As technology become more personal, and the world more complex, the importance of understanding and being able reshape context become more not less important. So as well as looking at how to develop digital adoption and skills, look at building social ecologies.

It might be not awesome, but it could be useful.

Here’s the article I wrote, published in AGEnda- Newsletter of the English Forums on Ageing

With huge numbers of older people still not using the Internet, David Wilcox argues that it’s time for a rethink on the way we promote and enable digital inclusion.

The recent Age UK London report on the Wealth of the Web did a really useful job of scoping the challenge of encouraging, persuading and supporting older people into using computers and so engaging with the online world.

The report noted that 78% of Londoners aged over 75 are not online and a total of 661,000 people over the age of 55 in London have never used the internet – and then went on to recommend action by pretty much anyone who could help. These included government, voluntary organisations, private companies and older people themselves, acting as digital champions.

Drew Mackie and I ran a workshop session at the launch event, where some 50 people played through how fictitious but realistic characters could follow their interests and enthusiasms using smartphones, tablets, smart TVs or games consoles as well as computers.

Lots of buzz on the day, but since then I’ve been pondering how Age UK London – and anyone with similar concerns around the country – might move from research and discussion into large scale action. My hunch is that the game has changed, and try harder isn’t going to work. Here’s why.

First of all, as the report showed, a lot of older people don’t see the need to get online, find the idea scary, computers intimidating and costly. Is it really so important – unless essential for communication with distant family, or accessing public information? If the latter, are there intermediaries who could help? Although I’m focussed here on older people, there’s an any-age issue too. I’m a technophile … but I’m increasingly uncomfortable with the idea of everyone must be online.

Secondly it has, in the past, proven really difficult to co-ordinate large-scale action, by multiple agencies, on the lines set out in the report … not least because senior decision-makers in relevant organisations are frequently less than passionate about technology themselves. They know how tough it can be to make tech work, and can sense there won’t be easy wins.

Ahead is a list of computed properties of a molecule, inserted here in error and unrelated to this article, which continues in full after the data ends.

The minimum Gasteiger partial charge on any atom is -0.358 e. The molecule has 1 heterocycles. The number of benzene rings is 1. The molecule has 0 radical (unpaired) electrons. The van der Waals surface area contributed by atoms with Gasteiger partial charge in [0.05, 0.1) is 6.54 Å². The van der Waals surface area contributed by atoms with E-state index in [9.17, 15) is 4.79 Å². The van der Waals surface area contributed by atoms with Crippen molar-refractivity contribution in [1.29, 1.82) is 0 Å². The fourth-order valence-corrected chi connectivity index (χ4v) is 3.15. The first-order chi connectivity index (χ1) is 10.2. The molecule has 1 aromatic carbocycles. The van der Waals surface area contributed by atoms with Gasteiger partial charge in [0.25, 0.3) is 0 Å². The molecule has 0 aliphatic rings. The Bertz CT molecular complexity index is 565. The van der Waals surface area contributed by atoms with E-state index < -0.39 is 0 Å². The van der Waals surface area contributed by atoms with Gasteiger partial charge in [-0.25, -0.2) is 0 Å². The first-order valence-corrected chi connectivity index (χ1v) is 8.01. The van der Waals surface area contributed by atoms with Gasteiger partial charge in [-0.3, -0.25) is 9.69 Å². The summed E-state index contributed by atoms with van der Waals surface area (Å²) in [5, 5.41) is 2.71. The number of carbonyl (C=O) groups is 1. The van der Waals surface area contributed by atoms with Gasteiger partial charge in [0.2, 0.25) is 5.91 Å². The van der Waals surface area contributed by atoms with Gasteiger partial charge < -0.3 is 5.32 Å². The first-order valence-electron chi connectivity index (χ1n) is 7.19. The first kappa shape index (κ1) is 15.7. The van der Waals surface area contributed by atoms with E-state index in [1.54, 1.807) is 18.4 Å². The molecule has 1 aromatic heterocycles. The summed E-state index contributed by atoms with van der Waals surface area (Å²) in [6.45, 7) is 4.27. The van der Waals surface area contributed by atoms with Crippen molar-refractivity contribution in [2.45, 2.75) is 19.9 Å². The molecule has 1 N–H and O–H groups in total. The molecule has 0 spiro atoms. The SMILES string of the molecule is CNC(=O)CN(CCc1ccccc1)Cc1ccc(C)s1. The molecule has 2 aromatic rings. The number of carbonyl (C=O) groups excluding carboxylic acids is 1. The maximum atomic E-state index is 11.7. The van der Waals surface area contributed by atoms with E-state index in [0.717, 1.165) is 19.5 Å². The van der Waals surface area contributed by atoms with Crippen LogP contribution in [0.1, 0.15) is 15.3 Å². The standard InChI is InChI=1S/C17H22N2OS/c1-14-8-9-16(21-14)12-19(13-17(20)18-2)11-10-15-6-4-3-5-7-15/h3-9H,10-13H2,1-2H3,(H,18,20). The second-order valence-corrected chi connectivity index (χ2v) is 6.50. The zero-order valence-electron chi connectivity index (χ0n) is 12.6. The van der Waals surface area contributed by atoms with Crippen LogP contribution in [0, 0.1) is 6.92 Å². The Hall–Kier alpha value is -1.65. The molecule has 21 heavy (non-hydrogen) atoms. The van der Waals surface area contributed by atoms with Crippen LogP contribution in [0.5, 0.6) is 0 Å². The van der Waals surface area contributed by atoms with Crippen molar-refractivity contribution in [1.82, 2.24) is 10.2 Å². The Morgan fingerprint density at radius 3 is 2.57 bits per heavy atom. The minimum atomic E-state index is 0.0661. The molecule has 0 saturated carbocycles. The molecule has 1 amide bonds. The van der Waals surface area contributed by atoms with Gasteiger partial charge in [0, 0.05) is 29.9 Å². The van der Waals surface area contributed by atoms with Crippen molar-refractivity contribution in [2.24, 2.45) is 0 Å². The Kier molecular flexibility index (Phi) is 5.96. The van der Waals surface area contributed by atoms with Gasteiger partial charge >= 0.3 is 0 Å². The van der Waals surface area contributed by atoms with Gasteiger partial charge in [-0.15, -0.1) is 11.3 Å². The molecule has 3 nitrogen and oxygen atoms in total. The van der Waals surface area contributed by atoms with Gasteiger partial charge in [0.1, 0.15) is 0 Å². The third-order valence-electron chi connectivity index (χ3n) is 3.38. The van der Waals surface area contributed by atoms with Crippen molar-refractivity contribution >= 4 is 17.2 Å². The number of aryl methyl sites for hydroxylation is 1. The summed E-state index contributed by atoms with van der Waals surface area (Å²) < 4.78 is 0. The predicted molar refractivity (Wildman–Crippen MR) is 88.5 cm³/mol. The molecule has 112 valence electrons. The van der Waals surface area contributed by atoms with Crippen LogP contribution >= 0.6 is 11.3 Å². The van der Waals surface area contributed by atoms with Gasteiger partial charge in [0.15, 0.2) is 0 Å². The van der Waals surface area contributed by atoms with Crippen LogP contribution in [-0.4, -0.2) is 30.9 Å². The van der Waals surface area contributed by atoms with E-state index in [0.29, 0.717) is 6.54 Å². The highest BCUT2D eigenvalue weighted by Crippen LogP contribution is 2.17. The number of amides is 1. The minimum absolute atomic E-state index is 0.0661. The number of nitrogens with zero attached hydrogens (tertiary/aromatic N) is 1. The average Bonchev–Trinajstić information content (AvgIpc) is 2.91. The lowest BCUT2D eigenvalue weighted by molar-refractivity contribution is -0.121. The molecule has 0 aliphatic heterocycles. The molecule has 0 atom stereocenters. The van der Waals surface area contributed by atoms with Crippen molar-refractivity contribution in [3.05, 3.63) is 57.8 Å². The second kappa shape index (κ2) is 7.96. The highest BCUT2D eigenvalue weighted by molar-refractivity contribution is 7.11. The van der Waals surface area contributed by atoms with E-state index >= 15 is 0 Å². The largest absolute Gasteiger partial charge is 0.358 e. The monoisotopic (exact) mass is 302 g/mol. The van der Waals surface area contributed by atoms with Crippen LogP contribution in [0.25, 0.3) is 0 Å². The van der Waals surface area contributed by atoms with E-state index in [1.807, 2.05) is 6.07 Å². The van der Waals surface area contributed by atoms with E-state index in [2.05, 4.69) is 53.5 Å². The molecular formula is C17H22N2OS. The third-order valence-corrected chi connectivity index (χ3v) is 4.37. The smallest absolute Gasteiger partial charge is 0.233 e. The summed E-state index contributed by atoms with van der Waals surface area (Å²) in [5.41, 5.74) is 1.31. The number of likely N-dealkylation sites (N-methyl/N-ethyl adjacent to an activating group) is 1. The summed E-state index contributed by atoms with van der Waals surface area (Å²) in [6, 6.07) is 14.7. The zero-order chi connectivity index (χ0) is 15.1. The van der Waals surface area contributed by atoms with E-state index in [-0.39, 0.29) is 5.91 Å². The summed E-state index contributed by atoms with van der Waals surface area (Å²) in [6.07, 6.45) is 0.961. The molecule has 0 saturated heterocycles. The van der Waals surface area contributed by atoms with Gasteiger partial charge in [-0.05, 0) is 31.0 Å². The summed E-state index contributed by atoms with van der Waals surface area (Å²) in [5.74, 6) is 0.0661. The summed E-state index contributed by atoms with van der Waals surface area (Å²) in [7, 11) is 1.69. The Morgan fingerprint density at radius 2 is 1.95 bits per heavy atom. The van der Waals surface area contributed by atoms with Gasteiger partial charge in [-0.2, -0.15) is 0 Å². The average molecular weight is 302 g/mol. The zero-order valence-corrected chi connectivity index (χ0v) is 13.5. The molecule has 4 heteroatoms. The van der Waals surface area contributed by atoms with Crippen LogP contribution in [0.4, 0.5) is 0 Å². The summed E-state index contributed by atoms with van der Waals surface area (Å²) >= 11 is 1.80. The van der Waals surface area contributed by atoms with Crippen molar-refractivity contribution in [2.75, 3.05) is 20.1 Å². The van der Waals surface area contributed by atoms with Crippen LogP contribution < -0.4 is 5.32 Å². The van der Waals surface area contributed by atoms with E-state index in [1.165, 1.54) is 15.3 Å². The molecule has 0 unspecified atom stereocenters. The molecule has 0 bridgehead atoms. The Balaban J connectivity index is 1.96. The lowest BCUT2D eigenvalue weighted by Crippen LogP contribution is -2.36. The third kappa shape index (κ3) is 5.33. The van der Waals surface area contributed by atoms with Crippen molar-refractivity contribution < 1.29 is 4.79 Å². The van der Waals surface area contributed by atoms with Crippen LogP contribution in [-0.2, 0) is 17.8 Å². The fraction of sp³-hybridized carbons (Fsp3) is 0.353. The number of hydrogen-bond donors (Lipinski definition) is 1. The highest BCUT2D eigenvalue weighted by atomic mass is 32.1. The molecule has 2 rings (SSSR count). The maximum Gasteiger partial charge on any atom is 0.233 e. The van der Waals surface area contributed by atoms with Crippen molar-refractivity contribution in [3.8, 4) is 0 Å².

Thirdly, the report – and most programmes – are still focussed on computers, when a lot of consumer-led uptake is through smartphones and tablets. I suspect that older people with a potential interest in the online world are more likely to be enthused by a grandchild with an iPad than a computer in a community centre.

So even if you could get all the agencies together to talk about a computer-based digital inclusion programme they would be on the wrong track. And if someone were to suggest (as I might) that they should focus instead on tablets and smartphones, I doubt if they would have the experience as organisations to move forward. Individuals within organisations might well be using tablets at home – but the organisations would generally not be mobile-literate.

It’s good to see Age UK nationally promoting the uptake of tablets through a deal under which people can buy a customised Android-based Breezie Samsung tablet and get a year of phone support in the package.

However, this still focusses on the technology (albeit more usable tech) and I suggest, additionally, a rethink on two fronts.

First of all, reframe the problem. Instead of planning how we get more people into/onto the Internet (digital inclusion), accept many won’t go there, and think in more detail about the networks of information and relationships we each inhabit, served by lots of different media. Then work through how to improve that experience in different cases (social inclusion). Many, many organisations are of course doing an enormous amount on that front, so …

… focus on these intermediaries. Help organisations and carers enhance their digital literacies in ways designed directly to help those they serve, often using mobile technologies. Map who connects with who in the networks, and use technology and other means to enhance those connections and relationships. Age UK London and Positive Ageing in London – and other regional organisations – are well placed to do that with the many organisations in the field … so start at home. Develop mobile digital literacy in key organisations, and build outwards.

I would, however, go with the suggestion in the report about helping older people (or anyone for that matter) help each other. Recruit a core of volunteers who are enthusiastic about using iPads and other tablets like the Breezie and the Tesco Hudls, run some sessions to develop mentoring skills, and build a learning network so people can share experience. Ask organisations to host iPad/Android parties, building on the success of techy tea parties supported by EE, with bring-your-own tech. We could develop a DIY version of our workshop game so sessions don’t have to start with a screen, but with people’s interests.

Of course there will be continuing demand for more traditional computer-based learning. Libraries and centres are invaluable in providing access, support and sociability. I just don’t think they are any longer the ground on which to mount a campaign.

 

Joining up ideas for a smarter democratic London

Summary: inventing some fictitious Londoners and telling the stories of how technology could help them engage with their city could both help create Smart London and enliven the next Mayoral election. A virtual panel of real Londoners could offer a running commentary on the campaign. Celebrations for the 800th anniversary of Magna Carta, and its role in establishing our democratic rights, could add some historical perspective. Here’s how I got to those ideas, started to join them up …. and how they might move forward.